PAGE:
Light and Color

Electromagnetic Spectrum Infographic
For some time, the public domain infographic from 1944 that was rescued from the trash and made popular by Lawrence Livermore National Laboratories has fascinated science teachers of all disciplines. And now The Physics Classroom has made an Interactive version that will allow students to explore its many layers of information and glean an understanding of electromagnetic waves as made popular by this timeless piece of science and art.​

Polarization by Reflection
We have a photograph for you to look at. How could the photographed scene been improved if the scene was photographed with a Polaroid filter? Rotate the filter and find out. 

RGB Color Addition
Turn on the colored spotlights. Adjust their intensity. And learn some principles of color addition. View a computer image in terms of its red, green, and blue color components. Even upload your own image and view its RGB components. 

Now available with a Concept Checker.


Painting with CMY
The football coach wants new uniforms and you're in charge! Oddly enough the uniform supplier wants you to place the order by indicating what colors of pigments should be imparted to the fabric. It's time for you to learn about colored pigments and the rules of color subtraction. Open our Interactive and start painting. You'll learn the rules in no time and we'll even clean the mess up for you.

Now available with a Concept Checker.

Colored Shadows
Did you know that the color appearance of an object can be changed by changing the color of light that shines on it? It can! And now you can find out how by using our Colored Shadows Interactive. You can explore the color appearance of a person and of the shadows creating by that person on a white screen with our Colored Shadows simulation.

Filtering Away
A color filter is a transparent film that absorbs a range of wavelengths of light. Looking at the world through a color filter will change the color appearance of objects. And lucky for you this can be done for FREE ... right here at The Physics Classroom. Take a peek, free of charge, at a set of six colored circles as seen through one of six filters.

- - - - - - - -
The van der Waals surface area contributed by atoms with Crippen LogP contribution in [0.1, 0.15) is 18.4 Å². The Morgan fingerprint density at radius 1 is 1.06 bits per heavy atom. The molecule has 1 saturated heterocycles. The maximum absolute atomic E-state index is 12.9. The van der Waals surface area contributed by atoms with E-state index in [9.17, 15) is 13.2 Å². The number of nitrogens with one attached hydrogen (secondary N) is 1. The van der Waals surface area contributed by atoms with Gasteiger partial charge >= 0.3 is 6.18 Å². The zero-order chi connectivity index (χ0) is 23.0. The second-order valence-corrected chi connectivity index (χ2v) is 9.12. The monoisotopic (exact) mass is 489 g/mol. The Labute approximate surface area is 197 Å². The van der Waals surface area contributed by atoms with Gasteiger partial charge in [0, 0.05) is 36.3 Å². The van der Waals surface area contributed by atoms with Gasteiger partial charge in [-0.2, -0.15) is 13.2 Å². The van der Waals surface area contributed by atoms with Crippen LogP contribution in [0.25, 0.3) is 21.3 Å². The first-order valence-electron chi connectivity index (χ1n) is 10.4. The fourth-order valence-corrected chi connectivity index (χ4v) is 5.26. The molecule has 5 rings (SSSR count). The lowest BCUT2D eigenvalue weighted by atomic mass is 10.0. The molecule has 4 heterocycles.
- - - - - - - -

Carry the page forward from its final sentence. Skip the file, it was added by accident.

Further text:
Now available with a Concept Checker.


Colored Filters
Perhaps you have looked at the world through sunglasses that have a colored tint. Exactly how do they work? We can answer this question as we would many questions in life. They work because of physics. And in this simulation, you will probe the answer by learning about color filters. You won't need any expensive lasers; we'll provide those for you. You won't even need any colored-tinted sunglasses; we got you covered there too. All you need is an inquisitive mind and our Colored FIlters Interactive.


Stage Lighting
The curtains open, the theater lights dim, the actors enter the stage, and you begin enjoying the school play. And then all of sudden, the stage lights change colors and the actors appear ... different. The yellow shirt of your favorite actor turns green, leaving you wondering exactly what is going on. Of course, you've just witnessed Physics! And now its time to let all that wondering about colored spotlights and the appearance of actors on the stage turn to understanding. So open this Stage Lighting Interactive and start finding some answers.

Now available with a Concept Checker.


Viewed in Another Light
Turn on the white light and look at the color of five M&Ms. This is their color in white light. But what if you can change the light? Will a red M&M always look red? This simulation - more of a collection of photos will allow you to investigate the color appearance of five M&Ms when viewed under various colors of light.

Ripple Tank Simulator
We know. That pesky ripple tank apparatus is a pain to set up. If all you wish to demonstrate is the concept of two-point source interference, here's a painless alternative - the Ripple Tank Simulator. Let the sources begin vibrating and view the pattern. Can you see the nodal and antinodal lines/ Now tap on one of the lines and let the simulator make measurements of the distance to the course and calculate the path difference (difference in the two source-to-point distances). Can you find a pattern?

Two Point Source Interference Patterns
Grab a ripple tank and disturb the water at a periodic rate in two locations. What do you get? A two-point source interference pattern. Don't have a ripple tank? Then use ours. Explore the patterns that results when waves from two source interfere. Easily change the wavelength or the distance between sources and repeat a trial.

Now available with a Concept Checker.​

Young's Experiment

Did you know that light behaves as a wave and has a wavelength? That's right, it does. In fact, the wavelength of the light that the human eye detects is less than one-millionth of a meter in length. That's pretty small. And amazingly enough, scientists can make
a few simple measurements and calculate its wavelength. All that is needed is a laser, a slide with a couple of closely-spaced slits, and a screen. Don't have the materials handy? That's OK because we have them on loan at our Physics Interactive titled Young's Experiment. So tap on that link and let's get started.

Now available with Task Tracker compatibility. Learn more.